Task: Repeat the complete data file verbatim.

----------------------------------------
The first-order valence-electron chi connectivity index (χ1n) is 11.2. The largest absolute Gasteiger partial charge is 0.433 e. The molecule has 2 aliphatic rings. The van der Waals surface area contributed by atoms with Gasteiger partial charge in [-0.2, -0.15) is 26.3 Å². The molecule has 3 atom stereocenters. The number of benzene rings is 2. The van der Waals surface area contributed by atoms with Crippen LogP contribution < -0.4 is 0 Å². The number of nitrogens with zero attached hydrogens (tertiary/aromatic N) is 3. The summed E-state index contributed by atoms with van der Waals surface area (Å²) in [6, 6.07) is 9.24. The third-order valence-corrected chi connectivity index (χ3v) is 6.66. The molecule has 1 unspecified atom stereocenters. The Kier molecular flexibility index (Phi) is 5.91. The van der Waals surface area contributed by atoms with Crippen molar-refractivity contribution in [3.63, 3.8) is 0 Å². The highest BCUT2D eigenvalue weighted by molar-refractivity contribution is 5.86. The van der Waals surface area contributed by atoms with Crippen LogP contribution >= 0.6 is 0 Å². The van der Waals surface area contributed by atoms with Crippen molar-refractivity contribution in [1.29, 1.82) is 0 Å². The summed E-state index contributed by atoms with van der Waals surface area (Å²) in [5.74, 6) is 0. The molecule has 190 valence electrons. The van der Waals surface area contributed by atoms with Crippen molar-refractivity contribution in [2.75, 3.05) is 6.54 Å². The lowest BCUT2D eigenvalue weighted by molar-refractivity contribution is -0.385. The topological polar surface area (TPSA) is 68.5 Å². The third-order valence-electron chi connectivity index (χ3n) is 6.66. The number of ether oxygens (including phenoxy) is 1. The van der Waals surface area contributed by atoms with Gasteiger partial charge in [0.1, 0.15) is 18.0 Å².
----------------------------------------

The first-order valence-electron chi connectivity index (χ1n) is 11.2. The largest absolute Gasteiger partial charge is 0.433 e. The molecule has 2 aliphatic rings. The van der Waals surface area contributed by atoms with Gasteiger partial charge in [-0.2, -0.15) is 26.3 Å². The molecule has 3 atom stereocenters. The number of benzene rings is 2. The van der Waals surface area contributed by atoms with Crippen LogP contribution < -0.4 is 0 Å². The number of nitrogens with zero attached hydrogens (tertiary/aromatic N) is 3. The summed E-state index contributed by atoms with van der Waals surface area (Å²) in [6, 6.07) is 9.24. The third-order valence-corrected chi connectivity index (χ3v) is 6.66. The molecule has 1 unspecified atom stereocenters. The Kier molecular flexibility index (Phi) is 5.91. The van der Waals surface area contributed by atoms with Crippen molar-refractivity contribution in [3.63, 3.8) is 0 Å². The highest BCUT2D eigenvalue weighted by molar-refractivity contribution is 5.86. The van der Waals surface area contributed by atoms with Crippen LogP contribution >= 0.6 is 0 Å². The van der Waals surface area contributed by atoms with Crippen molar-refractivity contribution in [1.29, 1.82) is 0 Å². The summed E-state index contributed by atoms with van der Waals surface area (Å²) in [5.74, 6) is 0. The molecule has 190 valence electrons. The van der Waals surface area contributed by atoms with Crippen molar-refractivity contribution in [2.75, 3.05) is 6.54 Å². The lowest BCUT2D eigenvalue weighted by molar-refractivity contribution is -0.385. The topological polar surface area (TPSA) is 68.5 Å². The third-order valence-electron chi connectivity index (χ3n) is 6.66. The number of ether oxygens (including phenoxy) is 1. The van der Waals surface area contributed by atoms with Gasteiger partial charge in [0.1, 0.15) is 18.0 Å².